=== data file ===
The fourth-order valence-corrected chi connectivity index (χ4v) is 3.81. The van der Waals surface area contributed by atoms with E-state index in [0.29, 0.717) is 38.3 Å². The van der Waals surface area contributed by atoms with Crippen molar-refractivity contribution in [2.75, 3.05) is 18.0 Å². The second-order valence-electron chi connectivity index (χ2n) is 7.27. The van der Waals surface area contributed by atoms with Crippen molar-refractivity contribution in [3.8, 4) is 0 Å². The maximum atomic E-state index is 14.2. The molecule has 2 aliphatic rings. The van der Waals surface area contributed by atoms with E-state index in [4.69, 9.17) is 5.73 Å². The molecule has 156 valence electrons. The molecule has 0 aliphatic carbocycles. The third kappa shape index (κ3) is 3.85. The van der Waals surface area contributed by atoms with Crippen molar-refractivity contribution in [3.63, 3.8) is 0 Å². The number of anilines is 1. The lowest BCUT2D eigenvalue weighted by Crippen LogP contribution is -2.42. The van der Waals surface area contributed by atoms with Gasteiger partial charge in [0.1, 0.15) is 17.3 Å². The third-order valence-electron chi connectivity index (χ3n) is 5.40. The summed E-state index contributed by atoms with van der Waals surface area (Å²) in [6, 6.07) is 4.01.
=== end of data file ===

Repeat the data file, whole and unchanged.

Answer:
The fourth-order valence-corrected chi connectivity index (χ4v) is 3.81. The van der Waals surface area contributed by atoms with E-state index in [0.29, 0.717) is 38.3 Å². The van der Waals surface area contributed by atoms with Crippen molar-refractivity contribution in [2.75, 3.05) is 18.0 Å². The second-order valence-electron chi connectivity index (χ2n) is 7.27. The van der Waals surface area contributed by atoms with Crippen molar-refractivity contribution in [3.8, 4) is 0 Å². The maximum atomic E-state index is 14.2. The molecule has 2 aliphatic rings. The van der Waals surface area contributed by atoms with E-state index in [4.69, 9.17) is 5.73 Å². The molecule has 156 valence electrons. The molecule has 0 aliphatic carbocycles. The third kappa shape index (κ3) is 3.85. The van der Waals surface area contributed by atoms with Crippen molar-refractivity contribution in [3.63, 3.8) is 0 Å². The number of anilines is 1. The lowest BCUT2D eigenvalue weighted by Crippen LogP contribution is -2.42. The van der Waals surface area contributed by atoms with Gasteiger partial charge in [0.1, 0.15) is 17.3 Å². The third-order valence-electron chi connectivity index (χ3n) is 5.40. The summed E-state index contributed by atoms with van der Waals surface area (Å²) in [6, 6.07) is 4.01.